Tuesday, January 10, 2006

First Stop-Motion Feature?

First Stop-Motion Feature?

The usual yammer how a movie is the "first" at something.

But the "First Stop-Motion Animation Feature?" C'mon guys.

I'd think the Editors Guild would know better,
and it's in their professional magazine!

Okay, it's first to use still-cameras to shoot a feature's worth
of digital frames, and it's the first digital stop-motion feature
edited with Final Cut Pro. On a Thursday.
Okay...so what?

This Article says it's the "First Stop-Motion Animation Feature,"
right over the title.

A shockingly ignorant assertion, when you know how long stop-motion's been around. "Humpty Dumpty Circus" was made in 1898, "Modelling Extraordinary" brought clay to life in 1912, George Pal and Jiri Trnka worked throughout the twentieth century, Willis O'Brien's "The Lost World" was stop-motion in 1925, and his "King Kong" was mostly stop-motion in 1933.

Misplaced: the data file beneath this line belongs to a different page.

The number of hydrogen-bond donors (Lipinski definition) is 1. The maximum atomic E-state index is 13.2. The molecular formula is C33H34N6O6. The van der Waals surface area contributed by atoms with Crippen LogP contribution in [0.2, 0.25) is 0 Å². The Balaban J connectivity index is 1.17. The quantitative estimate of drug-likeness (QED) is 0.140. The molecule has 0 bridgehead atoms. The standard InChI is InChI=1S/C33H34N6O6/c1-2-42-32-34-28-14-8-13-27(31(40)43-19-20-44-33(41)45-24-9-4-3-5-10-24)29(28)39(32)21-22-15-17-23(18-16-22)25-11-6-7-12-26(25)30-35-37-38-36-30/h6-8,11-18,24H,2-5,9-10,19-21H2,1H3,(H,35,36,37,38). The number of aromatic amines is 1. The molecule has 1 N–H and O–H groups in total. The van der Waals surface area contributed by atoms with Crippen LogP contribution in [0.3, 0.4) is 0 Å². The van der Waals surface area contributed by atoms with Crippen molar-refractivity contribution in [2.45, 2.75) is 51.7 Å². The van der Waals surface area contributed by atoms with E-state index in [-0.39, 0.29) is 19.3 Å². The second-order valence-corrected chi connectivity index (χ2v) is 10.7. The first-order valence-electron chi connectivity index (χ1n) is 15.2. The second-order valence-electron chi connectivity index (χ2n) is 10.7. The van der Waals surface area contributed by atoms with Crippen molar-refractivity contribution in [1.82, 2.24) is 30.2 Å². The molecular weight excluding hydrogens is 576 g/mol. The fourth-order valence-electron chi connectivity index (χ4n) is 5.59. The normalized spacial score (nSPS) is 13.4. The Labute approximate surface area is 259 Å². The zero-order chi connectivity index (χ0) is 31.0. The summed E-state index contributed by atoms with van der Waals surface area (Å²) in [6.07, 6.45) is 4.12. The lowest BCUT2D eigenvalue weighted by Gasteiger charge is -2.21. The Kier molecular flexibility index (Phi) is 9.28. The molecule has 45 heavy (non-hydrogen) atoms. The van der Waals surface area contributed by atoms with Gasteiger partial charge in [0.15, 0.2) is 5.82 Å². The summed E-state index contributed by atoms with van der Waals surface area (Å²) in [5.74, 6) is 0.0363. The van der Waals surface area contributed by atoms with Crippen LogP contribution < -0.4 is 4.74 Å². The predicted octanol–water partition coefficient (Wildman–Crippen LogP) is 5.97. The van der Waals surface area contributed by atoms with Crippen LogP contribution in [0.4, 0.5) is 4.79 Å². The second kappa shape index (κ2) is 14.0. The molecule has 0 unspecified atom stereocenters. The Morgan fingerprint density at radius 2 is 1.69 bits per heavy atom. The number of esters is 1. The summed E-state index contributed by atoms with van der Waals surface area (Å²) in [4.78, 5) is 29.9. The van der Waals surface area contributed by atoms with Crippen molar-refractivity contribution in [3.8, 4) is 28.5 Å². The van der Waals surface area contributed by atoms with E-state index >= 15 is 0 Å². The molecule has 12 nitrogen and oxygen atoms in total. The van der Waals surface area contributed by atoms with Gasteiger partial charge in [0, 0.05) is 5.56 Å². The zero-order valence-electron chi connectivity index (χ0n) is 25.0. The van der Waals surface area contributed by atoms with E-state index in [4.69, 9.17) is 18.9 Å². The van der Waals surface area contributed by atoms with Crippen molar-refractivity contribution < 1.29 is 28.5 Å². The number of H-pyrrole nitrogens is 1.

The great Ray Harryhausen did lots of movies with lots of stop-motion, Cosgrove/Hall's 1983 "The Wind in the Willows," Tadahito Mochinaga was in Japan animating those Rankin/Bass stop-motion Christmas specials.

There was that Pogo Possum feature from 1980 (third screen role for Pogo), Art Clokey's "Gumby and Pokey" and "Davey and Goliath," (ran for 17 years!), Nick Park's brilliant "Wallace & Gromit" and "Chicken Run" were feature-length, as was the Claymation (TM) Mark Twain 35mm feature I worked on for a year, in the early '80s.

Tim Burton did another stop-motion feature,
"The Nightmare Before Christmas,"
before this one, for cryin' out loud!

Maybe it's Tim's "First Stop-Motion Feature"
...since Tim's last stop-motion feature.

Interesting article, though.

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